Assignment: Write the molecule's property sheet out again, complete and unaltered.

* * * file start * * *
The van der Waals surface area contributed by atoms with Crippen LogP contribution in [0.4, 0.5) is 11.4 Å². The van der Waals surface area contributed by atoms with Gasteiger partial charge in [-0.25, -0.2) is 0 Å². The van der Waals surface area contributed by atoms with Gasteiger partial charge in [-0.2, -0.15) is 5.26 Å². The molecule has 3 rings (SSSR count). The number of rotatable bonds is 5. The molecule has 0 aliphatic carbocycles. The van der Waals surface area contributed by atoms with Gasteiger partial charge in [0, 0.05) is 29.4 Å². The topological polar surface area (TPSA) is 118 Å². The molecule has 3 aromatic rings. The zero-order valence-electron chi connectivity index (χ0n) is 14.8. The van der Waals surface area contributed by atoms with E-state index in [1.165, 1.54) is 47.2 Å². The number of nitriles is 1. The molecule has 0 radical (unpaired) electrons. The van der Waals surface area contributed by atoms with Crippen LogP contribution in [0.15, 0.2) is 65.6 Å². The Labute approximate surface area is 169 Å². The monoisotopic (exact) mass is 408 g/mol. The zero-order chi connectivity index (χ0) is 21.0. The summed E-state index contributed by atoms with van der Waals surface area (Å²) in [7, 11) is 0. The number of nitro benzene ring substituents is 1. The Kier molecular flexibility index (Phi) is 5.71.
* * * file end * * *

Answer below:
The van der Waals surface area contributed by atoms with Crippen LogP contribution in [0.4, 0.5) is 11.4 Å². The van der Waals surface area contributed by atoms with Gasteiger partial charge in [-0.25, -0.2) is 0 Å². The van der Waals surface area contributed by atoms with Gasteiger partial charge in [-0.2, -0.15) is 5.26 Å². The molecule has 3 rings (SSSR count). The number of rotatable bonds is 5. The molecule has 0 aliphatic carbocycles. The van der Waals surface area contributed by atoms with Gasteiger partial charge in [0, 0.05) is 29.4 Å². The topological polar surface area (TPSA) is 118 Å². The molecule has 3 aromatic rings. The zero-order valence-electron chi connectivity index (χ0n) is 14.8. The van der Waals surface area contributed by atoms with E-state index in [1.165, 1.54) is 47.2 Å². The number of nitriles is 1. The molecule has 0 radical (unpaired) electrons. The van der Waals surface area contributed by atoms with Crippen LogP contribution in [0.15, 0.2) is 65.6 Å². The Labute approximate surface area is 169 Å². The monoisotopic (exact) mass is 408 g/mol. The zero-order chi connectivity index (χ0) is 21.0. The summed E-state index contributed by atoms with van der Waals surface area (Å²) in [7, 11) is 0. The number of nitro benzene ring substituents is 1. The Kier molecular flexibility index (Phi) is 5.71.